Under Basel III, the minimum capital adequacy ratio that banks must maintain is 8%. The capital adequacy ratio measures a bank's capital in relation to its risk-weighted assets. The capital-to-risk-weighted-assets ratio promotes strong capitalization and better financial resilience of banks throughout the world to resist economic and financial shocks and crises, such as the global recession that hit in 2008. With higher capitalization, banks can better withstand episodes of financial stress in the economy.
- Basel III is an international regulatory accord that set out reforms meant to improve the regulation, supervision, and risk management in the banking sector.
- Because of the impact of the 2008 credit crisis, banks must maintain minimum capital requirements and leverage ratios.
- Under Basel III, Common Equity Tier 1 must be at least 4.5% of risk-weighted assets (RWA) while Tier 1 capital must be at least 6% and total capital must be at least 8.0%.
- The total minimum capital adequacy ratio of both tiers, also including the capital conservation buffer, is 10.5%.
Basel III Capital Adequacy Ratio Minimum Requirement
The capital adequacy ratio is calculated by adding tier 1 capital to tier 2 capital and dividing by risk-weighted assets. Tier 1 capital is the core capital of a bank, which includes equity capital and disclosed reserves. This type of capital absorbs losses without requiring the bank to cease its operations; tier 2 capital is used to absorb losses in the event of a liquidation.
As of 2020, under Basel III, a bank's tier 1 and tier 2 minimum capital adequacy ratio (including the capital conservation buffer) must be at least 10.5% of its risk-weighted assets RWA). That combines the total capital requirement of 8% with the 2.5% capital conservation buffer. The capital conservation buffer recommendation is designed to build up banks' capital, which they could use in periods of stress.
The Basel III requirements were in response to the significant weakness in financial regulation that was revealed in the aftermath of the 2008 financial crisis, with regulators seeking to build up bank liquidity and limit leverage.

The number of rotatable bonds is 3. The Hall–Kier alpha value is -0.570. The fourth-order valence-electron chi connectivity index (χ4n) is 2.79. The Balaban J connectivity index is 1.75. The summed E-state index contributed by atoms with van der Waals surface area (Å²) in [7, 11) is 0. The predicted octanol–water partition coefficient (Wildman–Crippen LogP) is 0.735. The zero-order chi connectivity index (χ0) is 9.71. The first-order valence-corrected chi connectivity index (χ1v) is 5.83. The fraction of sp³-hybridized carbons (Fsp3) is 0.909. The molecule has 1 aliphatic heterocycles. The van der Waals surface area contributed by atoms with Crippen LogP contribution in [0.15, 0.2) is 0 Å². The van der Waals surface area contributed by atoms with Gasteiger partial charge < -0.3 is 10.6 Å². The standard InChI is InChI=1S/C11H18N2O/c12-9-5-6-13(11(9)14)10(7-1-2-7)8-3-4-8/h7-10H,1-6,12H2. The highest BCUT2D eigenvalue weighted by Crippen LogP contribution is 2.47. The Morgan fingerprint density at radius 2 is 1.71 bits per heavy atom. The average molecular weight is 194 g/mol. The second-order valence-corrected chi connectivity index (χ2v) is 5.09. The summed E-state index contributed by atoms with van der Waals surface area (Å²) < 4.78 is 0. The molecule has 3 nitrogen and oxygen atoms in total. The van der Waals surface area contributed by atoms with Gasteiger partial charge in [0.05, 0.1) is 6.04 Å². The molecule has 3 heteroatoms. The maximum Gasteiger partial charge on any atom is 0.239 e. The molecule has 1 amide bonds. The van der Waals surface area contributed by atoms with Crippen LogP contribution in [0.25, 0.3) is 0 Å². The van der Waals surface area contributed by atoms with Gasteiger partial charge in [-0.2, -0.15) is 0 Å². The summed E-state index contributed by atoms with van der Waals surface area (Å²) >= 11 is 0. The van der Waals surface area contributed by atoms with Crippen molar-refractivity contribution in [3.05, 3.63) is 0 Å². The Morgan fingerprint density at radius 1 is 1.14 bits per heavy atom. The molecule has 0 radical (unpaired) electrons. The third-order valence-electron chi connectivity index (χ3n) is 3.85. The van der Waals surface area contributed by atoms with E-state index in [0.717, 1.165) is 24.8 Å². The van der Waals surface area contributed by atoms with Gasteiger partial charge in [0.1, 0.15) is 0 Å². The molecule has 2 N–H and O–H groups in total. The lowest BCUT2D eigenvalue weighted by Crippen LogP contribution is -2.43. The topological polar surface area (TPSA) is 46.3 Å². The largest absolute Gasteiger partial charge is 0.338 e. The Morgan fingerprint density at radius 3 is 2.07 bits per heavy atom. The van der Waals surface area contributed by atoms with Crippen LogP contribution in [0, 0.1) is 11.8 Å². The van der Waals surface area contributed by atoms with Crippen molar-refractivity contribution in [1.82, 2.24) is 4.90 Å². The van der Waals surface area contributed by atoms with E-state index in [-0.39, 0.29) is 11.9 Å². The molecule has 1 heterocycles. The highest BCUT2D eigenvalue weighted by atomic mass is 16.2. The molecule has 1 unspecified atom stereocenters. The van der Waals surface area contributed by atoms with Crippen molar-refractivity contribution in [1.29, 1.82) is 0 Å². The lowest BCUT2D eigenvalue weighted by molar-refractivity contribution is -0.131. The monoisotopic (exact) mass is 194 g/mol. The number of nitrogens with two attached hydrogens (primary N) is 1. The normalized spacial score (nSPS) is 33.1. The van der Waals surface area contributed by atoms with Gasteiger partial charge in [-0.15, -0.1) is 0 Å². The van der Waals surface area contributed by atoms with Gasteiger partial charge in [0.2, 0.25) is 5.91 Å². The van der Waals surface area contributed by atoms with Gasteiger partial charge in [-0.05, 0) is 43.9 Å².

Basel III Example
For example, assume Bank A has $5 million in tier 1 capital and $3 million in tier 2 capital. Bank A loaned $5 million to ABC Corporation, which has 25% riskiness, and $50 million to XYZ Corporation, which has 55% riskiness.
Bank A has risk-weighted assets of $28.75 million ($5 million * 0.25 + $50 million * 0.55). It also has capital of $8 million, ($5 million + $3 million). Its resulting total capital adequacy ratio is 27.83% ($8 million/$28.75 million * 100), and its Tier 1 ratio is 17.39% ($5 million/$28.75 million * 100). Therefore, Bank A attains the minimum capital adequacy ratios, under Basel III.
Basel III Minimum Leverage Ratio
Another of the major capital standards changes of the Basel III Accord was a reduction in excess leverage from the banking sector. For these purposes, banking leverage means the proportion of a bank's capital measure and its exposure measure. The Basel Committee decided on new leverage measurements and requirements because it was "of the view that a simple leverage ratio framework is critical and complementary to the risk-based capital framework and that the leverage should adequately capture both the on- and off-balance sheet sources of banks’ leverage."
Basel III builds on the structure of Basel II but brings in higher standards for capital and liquidity, therefore increasing the overseeing and risk management of the financial industry.
The Basel Committee introduced new legislation to target and limit the operations of the so-called global systemically important banks (G-SIBs), also known as systemically important financial institutions (SIFIs). These are the classic too-big-to-fail banks, only on a global scale. In the United States, such banks are subject to intensive stress testing and excess regulations. The Fed issued supplementary leverage ratio minimums of 3% for banks with over $250 billion in consolidated total assets and 5% for banks with over $700 billion, including SIFIs such as JP Morgan Chase, Citigroup, Bank of America, Wells Fargo, Goldman Sachs, Morgan Stanley, and Bank of New York Mellon.
The Basel III leverage requirements were set out in several phases that began in 2013. The second phase, public disclosure of leverage ratios, was originally set for voluntary implementation for January 2015, but ultimately delayed. Subsequent adjustment phases determined any calibrations or exceptions that were necessary. Current voluntary implementation is set for January 1, 2022.